January 30, 2018
As we have mentioned previously, it has already been a busy year with major storms, wildfires that turned into mudslides, a new tax plan and the in-fighting in Washington seemingly getting worse. And that is just the first month of the year. We end the first month and start the second month with another busy week, at least on the economic front. This week we have the first meeting of the year for the Federal Reserve Board and also the first reading on jobs which contains 2018 data.
Thus far this year it seems that the economy continues to move forward, even without the anticipated effects of the tax plan. Of course, the anticipation itself has fueled much optimism which can be seen in record stock market closes. The performance of the economy is all about optimism. Since the Fed just raised their benchmark rates in mid-December, most analysts are not expecting another increase so soon. However, even if they do not raise short-term rates at this meeting, they will be discussing how much and how quickly they will be raising rates this year.
How much and how fast will depend upon the strength of the economy. And major evidence of this strength will be released a few days after they meet in the form of the January employment report. December's job gains were a bit under forecast, and thus we will be looking at not only January's numbers, but revisions to the previous months' data. A really strong report could move the Fed to raise rates at their next meeting in March. Even if they do not, one thing is certain -- unless something happens to derail the economy, their only move is up this year.
Rates on home loans moved upwards again in the past week. For the week ending January 25, Freddie Mac announced that 30-year fixed rates increased to 4.15% from 4.04% the week before. The average for 15-year loans rose to 3.62% and the average for five-year adjustables climbed to 3.52%. A year ago, 30-year fixed rates averaged 4.19%, slightly higher than today's level. Attributed to Len Kiefer, Deputy Chief Economist, Freddie Mac -- "Rates keep climbing. The 10-year Treasury yield reached its highest point since 2014 reflecting expectations of broad-based economic growth. Rates on home loans, in turn, followed the surge in Treasury yields. The 30-year fixed rate jumped 11 basis points to 4.15 percent, its highest level since March of last year. Note: Rates indicated do not include fees and points and are provided for evidence of trends only. They should not be used for comparison purposes.
Current Indices For Adjustable Rate Mortgages
January 26, 2018
|6-month Treasury Security
|1-year Treasury Security
|3-year Treasury Security
|5-year Treasury Security
|10-year Treasury Security
|| 2.107% (Dec)
|| 1.201% (Dec)
|11th District Cost of Funds
|| 0.746% (Nov)
|| 4.50% (Dec)
| Renters are feeling the financial pinch in housing. Median rent across the nation rose 2.6 percent since last December, the fastest pace of appreciation since June 2016, to a median payment of $1,439 per month -- the highest median rent Zillow has ever reported. Zillow also noted there was synergy between rent prices and incomes, with the latter increasing 2.5 percent year-over-year. "After about a two-year slowdown, rent growth is starting to pick back up across the nation," said Zillow Senior Economist Aaron Terrazas. "The slowdown in rental appreciation, combined with consistent income growth, gave renters some reprieve from worsening rental affordability over the past few years. But as rental growth begins to catch up with income growth, affordability will deteriorate, placing a squeeze on budget-constrained renters. Looking into 2018, rent is expected to continue gaining steam in growing employment centers." Source: Zillow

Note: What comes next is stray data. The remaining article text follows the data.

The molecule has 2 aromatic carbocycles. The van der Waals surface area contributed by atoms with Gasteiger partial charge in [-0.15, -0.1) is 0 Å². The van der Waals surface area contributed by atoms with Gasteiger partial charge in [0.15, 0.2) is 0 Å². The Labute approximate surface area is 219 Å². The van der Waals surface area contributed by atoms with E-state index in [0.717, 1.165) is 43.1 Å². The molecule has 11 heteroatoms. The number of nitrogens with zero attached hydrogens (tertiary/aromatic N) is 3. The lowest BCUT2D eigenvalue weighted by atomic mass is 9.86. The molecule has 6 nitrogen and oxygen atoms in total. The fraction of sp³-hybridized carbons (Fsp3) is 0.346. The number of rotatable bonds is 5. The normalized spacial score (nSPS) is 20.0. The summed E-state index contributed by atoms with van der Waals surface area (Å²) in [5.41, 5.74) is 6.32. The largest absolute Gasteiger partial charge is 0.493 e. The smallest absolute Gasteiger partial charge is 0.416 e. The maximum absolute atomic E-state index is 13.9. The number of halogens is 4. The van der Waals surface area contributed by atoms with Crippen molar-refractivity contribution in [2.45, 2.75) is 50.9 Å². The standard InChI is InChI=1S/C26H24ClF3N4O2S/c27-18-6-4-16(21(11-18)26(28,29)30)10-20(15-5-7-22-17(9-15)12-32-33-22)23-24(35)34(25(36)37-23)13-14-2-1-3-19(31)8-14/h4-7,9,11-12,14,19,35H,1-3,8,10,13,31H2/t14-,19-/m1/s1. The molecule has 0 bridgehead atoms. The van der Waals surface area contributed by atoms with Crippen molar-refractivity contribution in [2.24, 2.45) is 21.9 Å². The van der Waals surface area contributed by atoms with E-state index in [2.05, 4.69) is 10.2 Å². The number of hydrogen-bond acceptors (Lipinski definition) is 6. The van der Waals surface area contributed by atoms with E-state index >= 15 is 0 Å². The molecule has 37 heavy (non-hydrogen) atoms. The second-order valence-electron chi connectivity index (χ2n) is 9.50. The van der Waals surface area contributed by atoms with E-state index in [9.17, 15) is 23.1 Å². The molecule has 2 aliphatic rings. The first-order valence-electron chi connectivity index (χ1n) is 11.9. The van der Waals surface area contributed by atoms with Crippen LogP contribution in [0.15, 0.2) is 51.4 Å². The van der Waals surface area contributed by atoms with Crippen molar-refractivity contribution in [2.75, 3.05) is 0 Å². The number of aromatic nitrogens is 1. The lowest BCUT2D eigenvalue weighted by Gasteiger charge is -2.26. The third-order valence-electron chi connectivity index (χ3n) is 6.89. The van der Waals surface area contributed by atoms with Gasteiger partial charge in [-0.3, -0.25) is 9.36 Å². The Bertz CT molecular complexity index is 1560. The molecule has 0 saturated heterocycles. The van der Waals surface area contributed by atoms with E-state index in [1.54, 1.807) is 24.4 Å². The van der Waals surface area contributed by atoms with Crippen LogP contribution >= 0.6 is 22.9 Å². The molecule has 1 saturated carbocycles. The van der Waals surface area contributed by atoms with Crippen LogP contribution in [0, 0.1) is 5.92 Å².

A vast majority of Americans are confident that they will be able to pay off their home loans and achieve other long-term financial goals, according to the results of an Investor Pulse Poll released by Morgan Stanley. The survey revealed that 91% of respondents believed that they are on track to achieve their long-term financial goals. Paying off a home loan was revealed to be a priority long-term goal for the respondents at 32%. Other top long-term goals were saving for retirement at 35% and transitioning wealth to the next generation at 33%. Slightly fewer millennials, or those between 25 and 35, were confident that they were on their way to reaching their long-term financial goals; 88% of respondents in the age group said they believed they were on track. Their long-term financial priorities were similar with those of all respondents, with 42% saying paying off a mortgage was a top goal. Other priorities were saving for retirement at 44% and paying for the education of a child or grandchild at 35%. Source: Morgan Stanley
American Enterprise Institute's Center on Housing Markets and Finance Co-director Edward Pinto gave four points he expects to see from the housing market in 2018. Many of his predictions, including low inventory and rising home prices, are shared by other housing experts. However, Pinto forecasted home prices will increase at a faster rate in 2018, while other experts expect they will slow down.
- The historically tight supply of single-family homes will tighten further in 2018 after hitting a record low in November 2017.
- The national home price boom that began in mid-2012, will continue, and given the unprecedented low levels of inventory, will even accelerate further:
- First-time buyers will face even higher home price gains for entry level homes and first-time buyers will continue to take on even more leverage in an effort to keep up with the home price gains on entry level homes. Source: HousingWire